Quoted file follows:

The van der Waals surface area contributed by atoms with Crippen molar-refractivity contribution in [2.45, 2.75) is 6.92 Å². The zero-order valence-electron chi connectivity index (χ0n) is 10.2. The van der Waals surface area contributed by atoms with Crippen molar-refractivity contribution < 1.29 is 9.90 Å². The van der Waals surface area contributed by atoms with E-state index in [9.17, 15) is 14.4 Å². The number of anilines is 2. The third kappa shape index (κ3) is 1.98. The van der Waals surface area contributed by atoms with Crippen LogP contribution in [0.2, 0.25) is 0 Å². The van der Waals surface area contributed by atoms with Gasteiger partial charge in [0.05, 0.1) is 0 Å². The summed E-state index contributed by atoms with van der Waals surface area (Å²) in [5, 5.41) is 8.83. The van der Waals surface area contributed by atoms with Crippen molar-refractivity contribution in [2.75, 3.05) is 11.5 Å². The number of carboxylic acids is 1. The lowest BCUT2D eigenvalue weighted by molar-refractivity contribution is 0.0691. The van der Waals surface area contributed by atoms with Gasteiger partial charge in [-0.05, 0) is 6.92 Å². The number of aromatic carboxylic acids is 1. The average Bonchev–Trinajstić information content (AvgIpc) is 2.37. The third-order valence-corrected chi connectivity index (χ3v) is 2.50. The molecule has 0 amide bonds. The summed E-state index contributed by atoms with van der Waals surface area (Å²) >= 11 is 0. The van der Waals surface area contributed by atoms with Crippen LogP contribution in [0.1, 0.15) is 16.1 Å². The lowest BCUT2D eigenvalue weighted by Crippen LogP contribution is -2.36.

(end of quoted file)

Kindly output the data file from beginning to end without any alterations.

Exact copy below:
The van der Waals surface area contributed by atoms with Crippen molar-refractivity contribution in [2.45, 2.75) is 6.92 Å². The zero-order valence-electron chi connectivity index (χ0n) is 10.2. The van der Waals surface area contributed by atoms with Crippen molar-refractivity contribution < 1.29 is 9.90 Å². The van der Waals surface area contributed by atoms with E-state index in [9.17, 15) is 14.4 Å². The number of anilines is 2. The third kappa shape index (κ3) is 1.98. The van der Waals surface area contributed by atoms with Crippen LogP contribution in [0.2, 0.25) is 0 Å². The van der Waals surface area contributed by atoms with Gasteiger partial charge in [0.05, 0.1) is 0 Å². The summed E-state index contributed by atoms with van der Waals surface area (Å²) in [5, 5.41) is 8.83. The van der Waals surface area contributed by atoms with Crippen molar-refractivity contribution in [2.75, 3.05) is 11.5 Å². The number of carboxylic acids is 1. The lowest BCUT2D eigenvalue weighted by molar-refractivity contribution is 0.0691. The van der Waals surface area contributed by atoms with Gasteiger partial charge in [-0.05, 0) is 6.92 Å². The number of aromatic carboxylic acids is 1. The average Bonchev–Trinajstić information content (AvgIpc) is 2.37. The third-order valence-corrected chi connectivity index (χ3v) is 2.50. The molecule has 0 amide bonds. The summed E-state index contributed by atoms with van der Waals surface area (Å²) >= 11 is 0. The van der Waals surface area contributed by atoms with Crippen LogP contribution in [0.1, 0.15) is 16.1 Å². The lowest BCUT2D eigenvalue weighted by Crippen LogP contribution is -2.36.